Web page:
That’s right! We’re going all the way to Cape Town, South Africa, for this post! Not really, our fearless founder, Elizabeth, spent her honeymoon there and we just had to share. If you’re planning your next getaway or honeymoon and thinking about Cape Town, here are some things you absolutely cannot miss!
We spent almost a week in Cape Town as part of our South Africa trek and here’s our frank assessment of things you should not miss while in this beautiful city.
Hike up Table Mountain
So don’t be like us and do this the first day you are there when jetlag is still very real and you didn’t sleep a literal wink the night before. But DO make sure you do this early in your journey because weather and clouds and sky-things will often close the trail and impede the view from the top, which is clearly the entire point of putting yourself through this RLY hard hike. It’s really hard. Straight up and like being on a never-ending Stairmaster, but with a much, much better view. Bring a ton of water and take your time but do hike up and take the funicular down.
Dinner at Upper Bloem
This restaurant is not in the heart of downtown but worth the ride to Green Point for this divinity. For dinner, you will enjoy what the kitchen makes you, as the only option is the tasting menu. Get wine pairings or a couple of cocktails, and prepare for greatness. It’s one of the best meals we’ve ever had. Don’t be deterred that it’s kind of in a strip mall, and the interior aesthetic leaves a little to be desired….persevere. It’s totally worth it and grossly inexpensive compared to a fancy dinner in Chicago.
Day Trip to the Cape of Good Hope
Rent a car and muster up the courage to drive on the other side of the road for this amazing day trip. Head south towards the end of the world and make a quick stop in Hout Bay for a coffee and to see the seals. You’ll need to be alert to drive on Chapman’s Peak Drive which is one of the coolest, most surreal drives I have ever taken. Make your way all the way down to The Cape of Good Hope. Take the hike up to the lighthouse and stop to scan the horizon for baboons (don’t feed them, I shouldn’t have to tell you that!)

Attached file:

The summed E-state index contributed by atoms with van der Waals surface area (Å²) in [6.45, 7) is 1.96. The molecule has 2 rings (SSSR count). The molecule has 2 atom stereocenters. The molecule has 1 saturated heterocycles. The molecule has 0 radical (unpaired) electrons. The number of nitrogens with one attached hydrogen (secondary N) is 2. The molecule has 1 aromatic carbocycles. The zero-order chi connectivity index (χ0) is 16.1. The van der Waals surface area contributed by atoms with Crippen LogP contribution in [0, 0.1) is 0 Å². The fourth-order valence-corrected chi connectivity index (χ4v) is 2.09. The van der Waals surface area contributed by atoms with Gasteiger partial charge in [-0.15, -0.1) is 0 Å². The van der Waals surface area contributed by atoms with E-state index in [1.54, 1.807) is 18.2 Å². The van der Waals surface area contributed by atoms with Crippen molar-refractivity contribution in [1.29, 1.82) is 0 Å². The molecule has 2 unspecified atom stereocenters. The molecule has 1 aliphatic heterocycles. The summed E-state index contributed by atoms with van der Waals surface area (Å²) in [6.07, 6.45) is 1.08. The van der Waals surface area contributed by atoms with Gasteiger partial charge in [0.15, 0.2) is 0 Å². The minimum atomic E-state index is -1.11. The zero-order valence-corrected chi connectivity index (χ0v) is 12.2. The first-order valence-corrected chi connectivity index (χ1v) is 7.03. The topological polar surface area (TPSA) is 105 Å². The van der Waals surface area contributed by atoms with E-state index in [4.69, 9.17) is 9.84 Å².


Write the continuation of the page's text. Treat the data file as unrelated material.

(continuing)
At the top of the lighthouse, you really will feel like you’re at the end of the world, and if you aren’t careful, the wind will blow you off the edge of it. There is literally no land mass to block it, it’s wild. Keep driving north and along the way stop at Boulder’s Beach in Simon’s Town to see the penguins (it’s windy here too!) After that, have a late lunch and beer on either St. James, Kalk Bay or Fish Hoek. Tiny little fishing towns that are pretty touristy but still charming.
Wander through District Six Museum
I finally figured out on this trip, that it’s not that I don’t like museums (shhh…) It’s just that I like museums best when they are about the people, the culture, and the history of the area. The District Six museum did not disappoint. District Six got its name from having been the Sixth Municipal District of Cape Town in 1867. Its earlier unofficial name was Kanaldorp, a name supposedly derived from the series of canals running across the city, some of which had to be crossed in order to reach the District. (Kanaal is the Afrikaans for ‘canal’.)
Its mission is to be an internationally engaged museum of innovation working with the memories of District Six and other communities. These communities were affected by forced removals and contributing to the cultural reconstruction and restitution of post-apartheid Cape Town. It was heart-breaking and fascinating to be able to read so many stories of people who were removed from their homes and neighborhoods not so many years ago. The museum is super interactive and should not be missed.
A tour of Robben Island
Okay, so admittedly, this is one of the things in Cape Town that feels like you should do it. I was kind of hesitant because it takes a good half of a day and it involves a boat ride, which I notoriously puke on. But we went, and I am so glad we did. A very brief history: Robben Island has been mainly used to house political prisoners since before Apartheid. Nelson Mandela famously spent 18 of the 27 years he was in prison on Robben Island. The prison itself is sobering but the absolute best part is that the docents/tour guides are all former prisoners. Ours told so many stories, and you could spend all day reading the first person accounts that line the cell walls, totally worth the time and boat sickness. It ended up being one of the coolest things we did.
I haven’t even told you about the safari yet, but South Africa is amazing. The people were the real deal best part of the trip and it’s a country that is well worth the 24-hour flight. Go!
*eye candy courtesy of Elizabeth and her camera